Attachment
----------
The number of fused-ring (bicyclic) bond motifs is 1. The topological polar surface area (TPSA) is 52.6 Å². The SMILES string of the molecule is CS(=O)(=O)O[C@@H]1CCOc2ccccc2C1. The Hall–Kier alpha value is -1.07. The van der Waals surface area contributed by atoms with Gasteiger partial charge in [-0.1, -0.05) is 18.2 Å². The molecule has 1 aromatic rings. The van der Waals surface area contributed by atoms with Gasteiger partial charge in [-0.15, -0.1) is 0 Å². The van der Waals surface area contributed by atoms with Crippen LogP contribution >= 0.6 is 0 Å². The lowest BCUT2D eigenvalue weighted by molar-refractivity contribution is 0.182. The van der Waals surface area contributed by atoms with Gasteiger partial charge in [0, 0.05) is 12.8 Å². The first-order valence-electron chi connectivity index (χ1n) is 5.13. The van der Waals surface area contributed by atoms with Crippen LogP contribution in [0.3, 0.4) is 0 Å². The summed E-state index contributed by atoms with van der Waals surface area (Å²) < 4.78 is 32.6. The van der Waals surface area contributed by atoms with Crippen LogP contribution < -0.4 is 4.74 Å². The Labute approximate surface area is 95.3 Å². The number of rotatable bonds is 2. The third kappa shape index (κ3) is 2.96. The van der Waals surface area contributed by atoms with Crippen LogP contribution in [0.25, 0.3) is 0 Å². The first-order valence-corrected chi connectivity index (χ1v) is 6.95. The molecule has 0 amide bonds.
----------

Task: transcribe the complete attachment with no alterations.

The number of fused-ring (bicyclic) bond motifs is 1. The topological polar surface area (TPSA) is 52.6 Å². The SMILES string of the molecule is CS(=O)(=O)O[C@@H]1CCOc2ccccc2C1. The Hall–Kier alpha value is -1.07. The van der Waals surface area contributed by atoms with Gasteiger partial charge in [-0.1, -0.05) is 18.2 Å². The molecule has 1 aromatic rings. The van der Waals surface area contributed by atoms with Gasteiger partial charge in [-0.15, -0.1) is 0 Å². The van der Waals surface area contributed by atoms with Crippen LogP contribution >= 0.6 is 0 Å². The lowest BCUT2D eigenvalue weighted by molar-refractivity contribution is 0.182. The van der Waals surface area contributed by atoms with Gasteiger partial charge in [0, 0.05) is 12.8 Å². The first-order valence-electron chi connectivity index (χ1n) is 5.13. The van der Waals surface area contributed by atoms with Crippen LogP contribution in [0.3, 0.4) is 0 Å². The summed E-state index contributed by atoms with van der Waals surface area (Å²) < 4.78 is 32.6. The van der Waals surface area contributed by atoms with Crippen LogP contribution < -0.4 is 4.74 Å². The Labute approximate surface area is 95.3 Å². The number of rotatable bonds is 2. The third kappa shape index (κ3) is 2.96. The van der Waals surface area contributed by atoms with Crippen LogP contribution in [0.25, 0.3) is 0 Å². The first-order valence-corrected chi connectivity index (χ1v) is 6.95. The molecule has 0 amide bonds.